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Impact of Medical Student Research in the Development of Physician-Scientists
  1. Solomon S. Solomon,
  2. Stephen C. Tom,
  3. James Pichert,
  4. David Wasserman,
  5. Alvin C. Powers
  1. From the Departments of Medicine and Research, Veterans' Affairs Medical Center (S.S.S.), Memphis TN; Departments of Medicine-Endocrinology and Pharmacology (S.S.S.), and the Research Office (S.S.S., S.C.T.), University of Tennessee College of Medicine, Memphis, TN; Vanderbilt Diabetes Center (J.P., D.W., A.C.P.), Division of Diabetes, Endocrinology, and Metabolism and the Departments of Medicine (J.P., A.C.P.),and Molecular Physiology and Biophysics (D. W., A.C.P.), Vanderbilt University Medical Center, and VA Tennessee Valley Healthcare System (A.C.P.), Nashville, TN.
  1. Address correspondence to: Dr. Solomon S. Solomon, Veterans Affairs Medical Center, Research Services (151), 1030 Jefferson Avenue, Memphis, TN 38104. Tel: 901-577-7274; fax: 901-5 77-7273; e-mail: ssolomon{at} or Dr. Alvin C. Powers, Vanderbilt University, Division of Diabetes and Endocrinology, 715 PRB, 2220 Pierce Avenue, Nashville, TN 37232. Tel: 615-936-1653; fax: 615-936-1667; e-mail: al.powers{at}


Context A decline in the number of physician-scientists has been identified in the United States for at least two decades. Although many mechanisms have been proposed to reverse this trend, most of these have concentrated on MD/PhD programs, research in subspecialty fellowships, and other approaches later in physician training. Few have emphasized early medical student research experiences as a contributing solution.

Objective To determine the effect of a medical student research experience on career choices and attitudes about biomedical research.

Design, Setting, and Participants We jointly report 25 years of experience with National Institutes of Health (NIH)-sponsored Medical Student Research Fellowship programs (MSRFs) at two colleges of medicine, the University of Tennessee Health Science Center and Vanderbilt University. In both programs, students work during the summer of their first or second year of medical school on a research project that is mentored by an established scientist and participate in a structured program (lectures, visiting professor).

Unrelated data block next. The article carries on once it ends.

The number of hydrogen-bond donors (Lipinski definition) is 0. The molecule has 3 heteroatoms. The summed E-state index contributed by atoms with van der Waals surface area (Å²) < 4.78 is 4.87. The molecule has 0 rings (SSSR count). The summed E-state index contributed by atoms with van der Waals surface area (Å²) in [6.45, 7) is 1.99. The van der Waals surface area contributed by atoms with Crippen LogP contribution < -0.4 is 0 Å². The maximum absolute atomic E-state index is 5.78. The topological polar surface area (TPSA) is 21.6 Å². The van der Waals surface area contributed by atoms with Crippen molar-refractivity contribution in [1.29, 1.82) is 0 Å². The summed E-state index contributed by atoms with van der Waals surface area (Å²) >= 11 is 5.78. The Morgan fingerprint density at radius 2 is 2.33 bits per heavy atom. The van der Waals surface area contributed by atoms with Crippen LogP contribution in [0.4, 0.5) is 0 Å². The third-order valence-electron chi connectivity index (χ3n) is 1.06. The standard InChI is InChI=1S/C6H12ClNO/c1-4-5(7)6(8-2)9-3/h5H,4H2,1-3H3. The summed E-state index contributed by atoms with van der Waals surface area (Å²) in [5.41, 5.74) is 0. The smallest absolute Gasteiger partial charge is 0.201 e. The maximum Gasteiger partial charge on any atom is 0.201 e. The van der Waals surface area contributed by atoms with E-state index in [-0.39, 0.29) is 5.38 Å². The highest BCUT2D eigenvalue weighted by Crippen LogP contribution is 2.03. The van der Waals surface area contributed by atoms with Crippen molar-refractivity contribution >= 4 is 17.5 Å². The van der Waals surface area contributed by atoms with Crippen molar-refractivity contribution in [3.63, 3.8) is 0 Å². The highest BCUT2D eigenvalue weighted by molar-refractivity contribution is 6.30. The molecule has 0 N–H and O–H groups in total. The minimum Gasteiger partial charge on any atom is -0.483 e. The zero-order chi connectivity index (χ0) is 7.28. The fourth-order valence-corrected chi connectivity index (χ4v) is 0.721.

Main Outcome Measures We gathered data using pre- and postresearch fellowship questionnaires to assess (a) quality of research experiences; (b) tabulation of productivity, that is, pre-sentations, abstracts, publications, and awards; (c) long-term tracking of former program participants; (d) comparison of residency placements by medical student researchers; and (e) comments from former program participants on the effects of their students' research experiences on career choices.

Results During this time, approximately 1,000 medical students participated in the two programs. Follow-up data (for short-term evaluations, 96-132 respondents with a response rate > 82%; for long-term evaluations, 88-118 respondents with a response rate > 29-33%) strongly suggest (a) interest in an academic career increased, (b) one-third to half of former student respondents considered themselves to be in academic medicine, (c) the vast majority of students conducted additional research after their medical student research experience, and (d) a large number of students were currently doing research or had published or presented their work at scientific meetings.

Conclusions Over two decades of experience with NIH-sponsored medical student research programs at two medical schools strongly support the ability of these programs to interest medical students in research and academic careers. MSRFs should be included in strategies to reverse the decline in the number of physician-scientists.

Key Words
  • physician
  • scientist
  • medical student
  • research
  • training

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